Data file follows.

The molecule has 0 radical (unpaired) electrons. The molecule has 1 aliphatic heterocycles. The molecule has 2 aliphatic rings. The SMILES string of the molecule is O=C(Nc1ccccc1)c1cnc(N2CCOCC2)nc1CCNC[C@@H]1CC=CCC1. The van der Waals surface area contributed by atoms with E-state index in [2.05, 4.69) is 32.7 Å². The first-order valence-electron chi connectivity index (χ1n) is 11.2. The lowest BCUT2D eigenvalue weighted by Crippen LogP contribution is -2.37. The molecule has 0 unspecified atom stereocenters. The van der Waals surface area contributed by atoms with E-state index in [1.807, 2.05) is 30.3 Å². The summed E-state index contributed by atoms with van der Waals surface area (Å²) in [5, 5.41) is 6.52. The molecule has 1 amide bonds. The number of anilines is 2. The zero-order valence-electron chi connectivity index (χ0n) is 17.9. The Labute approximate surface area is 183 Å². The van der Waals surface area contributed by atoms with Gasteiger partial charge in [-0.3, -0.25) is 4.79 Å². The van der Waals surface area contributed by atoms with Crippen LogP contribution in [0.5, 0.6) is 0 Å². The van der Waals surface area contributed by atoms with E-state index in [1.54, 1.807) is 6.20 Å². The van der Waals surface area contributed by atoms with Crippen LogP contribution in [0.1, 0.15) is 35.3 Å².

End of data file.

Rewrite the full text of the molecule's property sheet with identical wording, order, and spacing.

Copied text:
The molecule has 0 radical (unpaired) electrons. The molecule has 1 aliphatic heterocycles. The molecule has 2 aliphatic rings. The SMILES string of the molecule is O=C(Nc1ccccc1)c1cnc(N2CCOCC2)nc1CCNC[C@@H]1CC=CCC1. The van der Waals surface area contributed by atoms with E-state index in [2.05, 4.69) is 32.7 Å². The first-order valence-electron chi connectivity index (χ1n) is 11.2. The lowest BCUT2D eigenvalue weighted by Crippen LogP contribution is -2.37. The molecule has 0 unspecified atom stereocenters. The van der Waals surface area contributed by atoms with E-state index in [1.807, 2.05) is 30.3 Å². The summed E-state index contributed by atoms with van der Waals surface area (Å²) in [5, 5.41) is 6.52. The molecule has 1 amide bonds. The number of anilines is 2. The zero-order valence-electron chi connectivity index (χ0n) is 17.9. The Labute approximate surface area is 183 Å². The van der Waals surface area contributed by atoms with Gasteiger partial charge in [-0.3, -0.25) is 4.79 Å². The van der Waals surface area contributed by atoms with Crippen LogP contribution in [0.5, 0.6) is 0 Å². The van der Waals surface area contributed by atoms with E-state index in [1.54, 1.807) is 6.20 Å². The van der Waals surface area contributed by atoms with Crippen LogP contribution in [0.1, 0.15) is 35.3 Å².